This is part 2 of my review of the new Aerospace Bristol museum. Part 1, which focuses on the main building and its exhibition on the history of aircraft manufacturing in Bristol, is here.
30 seconds walk from the main building – which has a decent cafe, before anyone asks – is the new purpose built Concorde hanger.
Every UK Concorde was assembled in Filton and first flown off its runway. The last ever Concorde flight was the return of G-BOAF to Filton in 2003. You may have seen versions of this picture of crowds on the Clifton Suspension Bridge watching it fly over:
So what do you get here?
Well, a Concorde in a big shed, basically. A flight of stairs takes you up to a walkway from where you can walk through the plane from front to back.
Click on any of the pictures to enlarge.
This was not my first Concorde tour. I went inside an Air France one at the Airbus factory museum in Toulouse a couple of years ago. I never flew in one. I think my Dad did a little bit of work on the project at British Steel at some point.
What you first notice inside is that the plane is exceptionally low – the headroom is probably around 6’4′.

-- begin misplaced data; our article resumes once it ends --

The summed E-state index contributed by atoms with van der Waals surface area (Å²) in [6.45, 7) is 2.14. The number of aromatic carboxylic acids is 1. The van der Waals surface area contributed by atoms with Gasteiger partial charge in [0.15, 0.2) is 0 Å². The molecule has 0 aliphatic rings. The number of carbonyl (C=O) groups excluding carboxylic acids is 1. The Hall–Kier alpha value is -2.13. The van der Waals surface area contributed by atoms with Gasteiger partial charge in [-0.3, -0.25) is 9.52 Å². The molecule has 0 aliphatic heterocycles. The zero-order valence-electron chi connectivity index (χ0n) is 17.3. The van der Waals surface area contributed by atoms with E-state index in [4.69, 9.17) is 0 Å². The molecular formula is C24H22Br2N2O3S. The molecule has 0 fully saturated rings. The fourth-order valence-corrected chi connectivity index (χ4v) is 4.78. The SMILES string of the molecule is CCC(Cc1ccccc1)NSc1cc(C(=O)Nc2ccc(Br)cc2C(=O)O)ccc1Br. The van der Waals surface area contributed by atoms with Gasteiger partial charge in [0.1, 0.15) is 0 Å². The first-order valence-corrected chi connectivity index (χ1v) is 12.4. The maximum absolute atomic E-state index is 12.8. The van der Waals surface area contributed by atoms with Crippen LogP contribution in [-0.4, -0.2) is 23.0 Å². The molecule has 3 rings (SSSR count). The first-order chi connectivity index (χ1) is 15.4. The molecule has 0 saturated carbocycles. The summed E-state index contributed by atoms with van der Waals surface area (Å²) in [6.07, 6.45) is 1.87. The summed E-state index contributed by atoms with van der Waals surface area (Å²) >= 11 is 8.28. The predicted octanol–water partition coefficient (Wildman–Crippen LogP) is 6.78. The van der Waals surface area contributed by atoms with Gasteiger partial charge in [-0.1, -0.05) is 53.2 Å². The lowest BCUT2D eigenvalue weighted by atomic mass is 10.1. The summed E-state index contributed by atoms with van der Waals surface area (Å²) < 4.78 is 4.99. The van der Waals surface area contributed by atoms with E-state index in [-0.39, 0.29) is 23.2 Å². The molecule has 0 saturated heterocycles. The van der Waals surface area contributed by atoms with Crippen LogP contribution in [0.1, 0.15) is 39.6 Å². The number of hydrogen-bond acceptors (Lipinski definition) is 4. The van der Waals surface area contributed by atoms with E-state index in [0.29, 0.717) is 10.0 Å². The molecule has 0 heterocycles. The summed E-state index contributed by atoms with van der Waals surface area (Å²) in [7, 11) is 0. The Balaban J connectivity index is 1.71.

The 2 x 2 seating is also antiquated, and the leg room is not great. It is more comfortable than a 4-hour British Airways Club Europe flight today, but not by a lot.
What I did like was this – two of the original 1960’s seats. Let’s bring this sort of thing back. There is a photo of this cabin in flight, with a drinks trolley well stacked with Martini.
There is a two-room exhibition on the upper level featuring a lot of Concorde memorabilia as well as the flight simulator (not working but lit) used in pilot training.
The museum has had access to the personal collection of chief UK test pilot Brian Trubshaw which turns this area into something better than a collection of souvenirs.
The other thing that the museum has done well is the ‘light and sound’ projections which occasionally come to life. They are hard to explain but work well, projecting key engineering drawings and the like onto the fuselage. My interior pictures are a little dark because they took place whilst this was going on!
There are no shortage of retired Concorde aircraft if you want to visit one. 20 were built, of which one crashed and one was broken up for spares. Seven are in the UK, six in France, one in Germany and three in the US. The best trip to visit one would be to Barbados, where there is one at the airport. That said, there is something to be said for seeing one at the place where it assembled and from where it took its first (and in this case final) flight.
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